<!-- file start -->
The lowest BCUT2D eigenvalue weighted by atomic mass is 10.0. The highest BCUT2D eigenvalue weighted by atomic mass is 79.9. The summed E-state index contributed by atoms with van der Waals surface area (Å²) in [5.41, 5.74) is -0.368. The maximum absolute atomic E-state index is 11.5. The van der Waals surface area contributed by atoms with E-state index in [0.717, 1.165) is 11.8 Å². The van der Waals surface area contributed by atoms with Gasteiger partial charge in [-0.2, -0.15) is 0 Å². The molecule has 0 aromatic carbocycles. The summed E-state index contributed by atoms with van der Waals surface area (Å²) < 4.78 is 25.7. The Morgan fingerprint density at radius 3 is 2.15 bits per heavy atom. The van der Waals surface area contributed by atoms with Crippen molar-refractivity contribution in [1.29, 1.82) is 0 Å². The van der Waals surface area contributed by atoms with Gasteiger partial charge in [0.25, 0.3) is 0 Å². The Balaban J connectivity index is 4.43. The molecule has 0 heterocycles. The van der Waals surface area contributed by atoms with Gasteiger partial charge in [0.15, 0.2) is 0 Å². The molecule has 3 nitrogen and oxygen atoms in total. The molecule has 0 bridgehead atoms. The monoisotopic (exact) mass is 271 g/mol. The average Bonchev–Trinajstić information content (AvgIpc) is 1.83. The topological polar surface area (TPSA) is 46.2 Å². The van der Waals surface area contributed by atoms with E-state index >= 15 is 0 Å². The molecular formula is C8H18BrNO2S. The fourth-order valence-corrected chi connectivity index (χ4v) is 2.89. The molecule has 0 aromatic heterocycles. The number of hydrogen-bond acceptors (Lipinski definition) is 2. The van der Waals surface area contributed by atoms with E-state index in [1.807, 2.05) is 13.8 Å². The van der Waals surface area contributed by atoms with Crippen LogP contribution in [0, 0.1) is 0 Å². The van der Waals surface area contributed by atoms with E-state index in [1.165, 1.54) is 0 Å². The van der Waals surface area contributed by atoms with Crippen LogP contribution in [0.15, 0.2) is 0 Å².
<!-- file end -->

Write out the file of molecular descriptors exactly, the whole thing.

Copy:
The lowest BCUT2D eigenvalue weighted by atomic mass is 10.0. The highest BCUT2D eigenvalue weighted by atomic mass is 79.9. The summed E-state index contributed by atoms with van der Waals surface area (Å²) in [5.41, 5.74) is -0.368. The maximum absolute atomic E-state index is 11.5. The van der Waals surface area contributed by atoms with E-state index in [0.717, 1.165) is 11.8 Å². The van der Waals surface area contributed by atoms with Gasteiger partial charge in [-0.2, -0.15) is 0 Å². The molecule has 0 aromatic carbocycles. The summed E-state index contributed by atoms with van der Waals surface area (Å²) < 4.78 is 25.7. The Morgan fingerprint density at radius 3 is 2.15 bits per heavy atom. The van der Waals surface area contributed by atoms with Crippen molar-refractivity contribution in [1.29, 1.82) is 0 Å². The van der Waals surface area contributed by atoms with Gasteiger partial charge in [0.25, 0.3) is 0 Å². The Balaban J connectivity index is 4.43. The molecule has 0 heterocycles. The van der Waals surface area contributed by atoms with Gasteiger partial charge in [0.15, 0.2) is 0 Å². The molecule has 3 nitrogen and oxygen atoms in total. The molecule has 0 bridgehead atoms. The monoisotopic (exact) mass is 271 g/mol. The average Bonchev–Trinajstić information content (AvgIpc) is 1.83. The topological polar surface area (TPSA) is 46.2 Å². The van der Waals surface area contributed by atoms with E-state index >= 15 is 0 Å². The molecular formula is C8H18BrNO2S. The fourth-order valence-corrected chi connectivity index (χ4v) is 2.89. The molecule has 0 aromatic heterocycles. The number of hydrogen-bond acceptors (Lipinski definition) is 2. The van der Waals surface area contributed by atoms with E-state index in [1.807, 2.05) is 13.8 Å². The van der Waals surface area contributed by atoms with Crippen LogP contribution in [0, 0.1) is 0 Å². The van der Waals surface area contributed by atoms with E-state index in [1.165, 1.54) is 0 Å². The van der Waals surface area contributed by atoms with Crippen LogP contribution in [0.15, 0.2) is 0 Å².